Reagan Didn't Do It

How could Paul Krugman, winner of the
Nobel Prize in economics and author of generally excellent columns in
The New York Times, get it so wrong? His column last Sunday-"Reagan Did
It"-which stated that "the prime villains behind the mess we're in were
Reagan and his circle of advisers," is perverse in shifting blame from
the obvious villains closer at hand.

It is disingenuous to ignore the fact
that the derivatives scams at the heart of the economic meltdown didn't
exist in President Reagan's time. The huge expansion in collateralized
mortgage and other debt, the bubble that burst, was the direct result
of enabling deregulatory legislation pushed through during the Clinton

Ronald Reagan's signing off on
legislation easing mortgage requirements back in 1982 pales in
comparison to the damage wrought 15 years later by a cabal of powerful
Democrats and Republicans who enabled the wave of newfangled financial
gimmicks that resulted in the economic collapse.

Reagan didn't do it, but Clinton-era
Treasury Secretaries Robert Rubin and Lawrence Summers, now a top
economic adviser in the Obama White House, did. They, along with
then-Fed Chairman Alan Greenspan and Republican congressional leaders
James Leach and Phil Gramm, blocked any effective regulation of the
over-the-counter derivatives that turned into the toxic assets now
being paid for with tax dollars.

Reagan signed legislation making it
easier for people to obtain mortgages with lower down payments, but as
long as the banks that made those loans expected to have to carry them
for 30 years they did the due diligence needed to qualify creditworthy
applicants. The problem occurred only when that mortgage debt could be
aggregated and sold as securities to others in an unregulated market.

The growth in that unregulated OTC market
alarmed Brooksley Born, the Clinton-appointed head of the Commodity
Futures Trading Commission, and she dared propose that her agency
regulate that market. The destruction of the government career of the
heroic and prescient Born was accomplished when the wrath of the old
boys club descended upon her. All five of the above mentioned men
sprang into action, condemning Born's proposals as threatening the
"legal certainty" of the OTC market and the world's financial

They won the day with the passage of the
Commodity Futures Modernization Act, which put the OTC derivatives
beyond the reach of any government agency or existing law. It was a
license to steal, and that is just what occurred. Between 1998 and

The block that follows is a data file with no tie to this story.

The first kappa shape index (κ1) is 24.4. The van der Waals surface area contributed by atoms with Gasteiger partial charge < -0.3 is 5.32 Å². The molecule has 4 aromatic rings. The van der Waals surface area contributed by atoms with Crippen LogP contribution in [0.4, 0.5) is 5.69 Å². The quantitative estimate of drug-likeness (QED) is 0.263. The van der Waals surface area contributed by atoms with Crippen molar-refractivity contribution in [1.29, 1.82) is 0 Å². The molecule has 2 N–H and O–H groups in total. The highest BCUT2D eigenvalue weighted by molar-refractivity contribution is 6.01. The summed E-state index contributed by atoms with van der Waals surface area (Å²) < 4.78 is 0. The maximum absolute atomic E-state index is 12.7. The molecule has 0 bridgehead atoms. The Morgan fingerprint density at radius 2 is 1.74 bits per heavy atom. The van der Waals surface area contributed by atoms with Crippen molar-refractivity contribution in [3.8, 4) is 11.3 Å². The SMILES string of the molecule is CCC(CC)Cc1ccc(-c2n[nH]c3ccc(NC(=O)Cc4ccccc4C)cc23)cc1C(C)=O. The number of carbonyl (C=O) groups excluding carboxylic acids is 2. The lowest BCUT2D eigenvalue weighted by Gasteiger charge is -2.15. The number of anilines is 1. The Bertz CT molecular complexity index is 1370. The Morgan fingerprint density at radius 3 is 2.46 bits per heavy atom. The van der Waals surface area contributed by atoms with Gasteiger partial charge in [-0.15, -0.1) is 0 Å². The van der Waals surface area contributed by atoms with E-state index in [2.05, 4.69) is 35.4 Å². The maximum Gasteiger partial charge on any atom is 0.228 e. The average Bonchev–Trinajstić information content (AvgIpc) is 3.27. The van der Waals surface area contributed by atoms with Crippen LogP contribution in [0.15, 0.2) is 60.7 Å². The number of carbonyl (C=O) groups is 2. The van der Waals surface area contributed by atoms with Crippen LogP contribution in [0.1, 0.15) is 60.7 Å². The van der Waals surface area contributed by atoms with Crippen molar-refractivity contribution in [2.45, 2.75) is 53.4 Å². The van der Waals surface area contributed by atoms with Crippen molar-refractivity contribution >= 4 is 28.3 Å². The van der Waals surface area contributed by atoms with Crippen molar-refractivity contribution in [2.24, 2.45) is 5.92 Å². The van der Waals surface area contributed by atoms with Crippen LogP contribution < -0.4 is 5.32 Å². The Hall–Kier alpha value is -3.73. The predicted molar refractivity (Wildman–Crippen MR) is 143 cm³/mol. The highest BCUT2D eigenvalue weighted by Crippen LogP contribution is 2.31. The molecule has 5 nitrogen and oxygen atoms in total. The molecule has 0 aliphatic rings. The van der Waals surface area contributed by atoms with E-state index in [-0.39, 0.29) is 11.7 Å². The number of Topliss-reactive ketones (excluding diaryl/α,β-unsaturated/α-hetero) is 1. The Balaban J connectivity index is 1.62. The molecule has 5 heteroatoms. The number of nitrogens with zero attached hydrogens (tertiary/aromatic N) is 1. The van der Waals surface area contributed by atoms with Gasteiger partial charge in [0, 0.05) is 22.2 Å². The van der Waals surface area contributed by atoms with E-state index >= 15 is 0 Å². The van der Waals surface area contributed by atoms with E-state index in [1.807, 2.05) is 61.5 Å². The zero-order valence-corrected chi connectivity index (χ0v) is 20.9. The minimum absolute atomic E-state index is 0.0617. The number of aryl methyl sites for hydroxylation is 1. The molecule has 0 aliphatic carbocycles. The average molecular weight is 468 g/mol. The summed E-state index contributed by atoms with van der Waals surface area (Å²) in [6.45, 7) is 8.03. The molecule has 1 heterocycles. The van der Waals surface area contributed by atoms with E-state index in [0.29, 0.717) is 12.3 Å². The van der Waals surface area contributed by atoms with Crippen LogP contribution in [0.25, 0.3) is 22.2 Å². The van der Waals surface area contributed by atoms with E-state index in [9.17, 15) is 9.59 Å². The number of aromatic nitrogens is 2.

2008, the notational value of the OTC derivatives market grew from $72
trillion to a whopping $684 trillion. That is the iceberg that our ship
of state has encountered, and it began to form on Bill Clinton's watch,
not Reagan's.

How can Krugman ignore the wreckage
wrought during the Clinton years by the gang of five? Rubin, who
convinced President Clinton to end the New Deal restrictions on the
merger of financial entities, went on to help run the too-big-to-fail
Citigroup into the ground. Gramm became a top officer at the nefarious
UBS bank. Greenspan's epitaph should be his statement to Congress in
July 1998 that "regulation of derivatives transactions that are
privately negotiated by professionals is unnecessary." That same week
Summers assured banking lobbyists that the Clinton administration was
committed to preventing government regulation of swaps and other
derivatives trading.

Then-Rep. Leach, as chairman of the
powerful House Banking Committee, codified that concern in legislation
to prevent the Commodity Futures Trading Commission or anyone else from
regulating the OTC derivatives, and American Banker magazine reported
that the legislation "sponsored by Chairman Jim Leach is most popular
with the financial services industry because it would provide so-called
legal certainty for swaps transactions. ... "

Legal certainty for swaps-meaning the
insurance policies of the sort that AIG sold for collateralized debt
obligations without looking too carefully into what was being insured
and, more important, without putting aside reserves to back up the
policies in the case of defaults-is what caused the once respectable
company to eventually be taken over by the U.S. government at a cost of
$185 billion to taxpayers.

Leach, an author of the
Gramm-Leach-Bliley Act, which allowed banks like Citigroup to become
too big to fail, is now a member of the board of directors of
ProPublica, which bills itself as "a non-profit newsroom producing
journalism in the public interest." Leach serves as the chair of a
prize jury that ProPublica has created to honor "outstanding
investigative work by governmental groups," and perhaps he will grant
one retrospectively to Brooksley Born and the federal commission she
ran so brilliantly before Leach and his buddies destroyed her.

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